Updated 7:30 p.m.
Delegates at the Republican state convention endured long lines, last-minute politicking and tussles over rules Friday amid eagerness to cast votes that are shaping their election ticket.
Three big races got more clarity. A trio of lawyers won party endorsement in their statewide runs: Jim Schultz for attorney general, Kim Crockett for secretary of state and Ryan Wilson for auditor.
The mood at Mayo Civic Center in Rochester ranged from enthusiastic about a favorable political environment to apprehension that internal struggles could get in the way. The convention itself underscored the two – many first-time delegates and alternates packed the auditorium but time pressured to complete work before the party loses its venue.
The main business is to endorse a candidate for governor, which is on Saturday’s docket. Republicans must leave the convention hall by 6 p.m. on Saturday. The winner will be the main opponent of DFL Gov. Tim Walz, although third parties are also fielding candidates.
“The only thing that presents an obstacle to our success this fall is us,” said Republican Party chair David Hann as he gaveled the convention to order. “Do we have the will to do the things that are necessary to be a majority party?”
The convention started nearly two hours after the scheduled 10 a.m. kick-off, with delegates still unsure whether they would use paper ballots or vote electronically on endorsements.
Once the opening gavel fell, the vote to use electronic balloting was overwhelming, in part because counting paper ballots by hand would have delayed the process possibly longer than the party had rented the arena
Republicans quickly endorsed attorney Wilson for state auditor, the only candidate who sought GOP backing. “Together we will win back Minnesota and the comeback begins now,” Wilson said in an acceptance speech.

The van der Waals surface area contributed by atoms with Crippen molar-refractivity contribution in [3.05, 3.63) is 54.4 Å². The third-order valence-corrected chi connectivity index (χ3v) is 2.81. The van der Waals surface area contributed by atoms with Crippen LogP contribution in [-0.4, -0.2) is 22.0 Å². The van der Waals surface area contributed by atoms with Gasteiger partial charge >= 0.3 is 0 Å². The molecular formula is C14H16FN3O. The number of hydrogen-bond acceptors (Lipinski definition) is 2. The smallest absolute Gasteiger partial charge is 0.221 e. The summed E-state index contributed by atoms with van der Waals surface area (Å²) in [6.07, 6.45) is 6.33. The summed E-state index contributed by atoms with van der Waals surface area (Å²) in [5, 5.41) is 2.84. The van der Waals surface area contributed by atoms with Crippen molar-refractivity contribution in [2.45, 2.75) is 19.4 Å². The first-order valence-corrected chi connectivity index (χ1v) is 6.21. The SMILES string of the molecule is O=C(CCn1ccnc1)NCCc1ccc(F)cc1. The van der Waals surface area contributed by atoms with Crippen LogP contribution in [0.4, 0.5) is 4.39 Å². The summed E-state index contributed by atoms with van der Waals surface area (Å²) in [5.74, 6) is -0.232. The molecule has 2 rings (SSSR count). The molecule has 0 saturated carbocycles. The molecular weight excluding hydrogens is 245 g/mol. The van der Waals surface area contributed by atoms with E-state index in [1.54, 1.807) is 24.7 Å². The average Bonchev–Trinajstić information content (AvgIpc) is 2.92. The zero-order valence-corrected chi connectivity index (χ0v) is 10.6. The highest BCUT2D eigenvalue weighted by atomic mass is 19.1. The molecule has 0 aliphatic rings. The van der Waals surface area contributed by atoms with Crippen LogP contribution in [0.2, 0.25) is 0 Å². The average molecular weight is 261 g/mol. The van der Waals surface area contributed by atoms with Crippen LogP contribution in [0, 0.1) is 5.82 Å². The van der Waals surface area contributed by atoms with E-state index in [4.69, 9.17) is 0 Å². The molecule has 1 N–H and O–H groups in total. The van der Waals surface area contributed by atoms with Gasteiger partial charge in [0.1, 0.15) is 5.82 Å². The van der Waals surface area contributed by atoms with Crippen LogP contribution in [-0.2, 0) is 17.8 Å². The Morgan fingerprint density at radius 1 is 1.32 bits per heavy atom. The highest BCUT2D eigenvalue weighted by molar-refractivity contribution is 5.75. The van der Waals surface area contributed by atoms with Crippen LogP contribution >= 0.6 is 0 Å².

Then the party moved to a contested race for secretary of state between Crockett and Kelly Jahner-Byrne, a race elevated given the party’s concerns about election integrity stemming from the 2020 presidential race.
Crockett had a wide lead on the first ballot and was endorsed when Jahner-Byrne dropped out before the results of the second ballot were announced.
“We must root years of hyper-partisan election processes built up over 16 years of Democratic rule,” Crockett told delegates. “My goal is to restore everyone’s confidence in elections by making it easy to vote but really hard to cheat.”
DFL incumbent Steve Simon is seeking a third term as secretary of state in November.
Republicans picked a political newcomer to be their endorsed candidate for attorney general.
Schultz scored a fourth ballot victory Friday evening at the convention.
Schultz is a Harvard Law graduate who has been in private practice doing civil litigation. He had support from a statewide police officers’ association, an important nod given that crime will be a top campaign issue.
Schultz said he’s ready for a tough race with DFL Attorney General Keith Ellison.
“We’re going to go after Keith Ellison every day of the week. Minnesotans deserve a fighter because there’s a lot to be fought for,” he said.